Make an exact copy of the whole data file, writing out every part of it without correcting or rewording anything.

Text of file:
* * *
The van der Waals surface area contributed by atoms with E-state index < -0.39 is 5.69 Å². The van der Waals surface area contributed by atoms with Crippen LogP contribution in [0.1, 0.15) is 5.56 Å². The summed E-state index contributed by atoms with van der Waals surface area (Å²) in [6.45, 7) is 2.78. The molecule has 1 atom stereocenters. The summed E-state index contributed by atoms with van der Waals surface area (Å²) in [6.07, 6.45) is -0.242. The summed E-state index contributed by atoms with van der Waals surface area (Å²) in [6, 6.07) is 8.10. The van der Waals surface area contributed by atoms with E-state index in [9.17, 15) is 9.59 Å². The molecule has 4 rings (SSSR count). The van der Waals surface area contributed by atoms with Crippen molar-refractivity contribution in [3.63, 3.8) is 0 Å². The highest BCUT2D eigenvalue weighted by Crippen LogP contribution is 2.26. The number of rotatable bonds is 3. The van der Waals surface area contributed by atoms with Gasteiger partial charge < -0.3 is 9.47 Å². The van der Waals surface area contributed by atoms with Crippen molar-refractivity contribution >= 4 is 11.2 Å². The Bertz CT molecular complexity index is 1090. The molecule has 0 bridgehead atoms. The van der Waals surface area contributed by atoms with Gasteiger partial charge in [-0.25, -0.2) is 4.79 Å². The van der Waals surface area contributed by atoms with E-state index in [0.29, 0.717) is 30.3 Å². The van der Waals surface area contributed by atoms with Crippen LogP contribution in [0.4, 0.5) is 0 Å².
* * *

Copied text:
The van der Waals surface area contributed by atoms with E-state index < -0.39 is 5.69 Å². The van der Waals surface area contributed by atoms with Crippen LogP contribution in [0.1, 0.15) is 5.56 Å². The summed E-state index contributed by atoms with van der Waals surface area (Å²) in [6.45, 7) is 2.78. The molecule has 1 atom stereocenters. The summed E-state index contributed by atoms with van der Waals surface area (Å²) in [6.07, 6.45) is -0.242. The summed E-state index contributed by atoms with van der Waals surface area (Å²) in [6, 6.07) is 8.10. The van der Waals surface area contributed by atoms with E-state index in [9.17, 15) is 9.59 Å². The molecule has 4 rings (SSSR count). The van der Waals surface area contributed by atoms with Crippen molar-refractivity contribution in [3.63, 3.8) is 0 Å². The highest BCUT2D eigenvalue weighted by Crippen LogP contribution is 2.26. The number of rotatable bonds is 3. The van der Waals surface area contributed by atoms with Gasteiger partial charge < -0.3 is 9.47 Å². The van der Waals surface area contributed by atoms with Crippen molar-refractivity contribution >= 4 is 11.2 Å². The Bertz CT molecular complexity index is 1090. The molecule has 0 bridgehead atoms. The van der Waals surface area contributed by atoms with Gasteiger partial charge in [-0.25, -0.2) is 4.79 Å². The van der Waals surface area contributed by atoms with E-state index in [0.29, 0.717) is 30.3 Å². The van der Waals surface area contributed by atoms with Crippen LogP contribution in [0.4, 0.5) is 0 Å².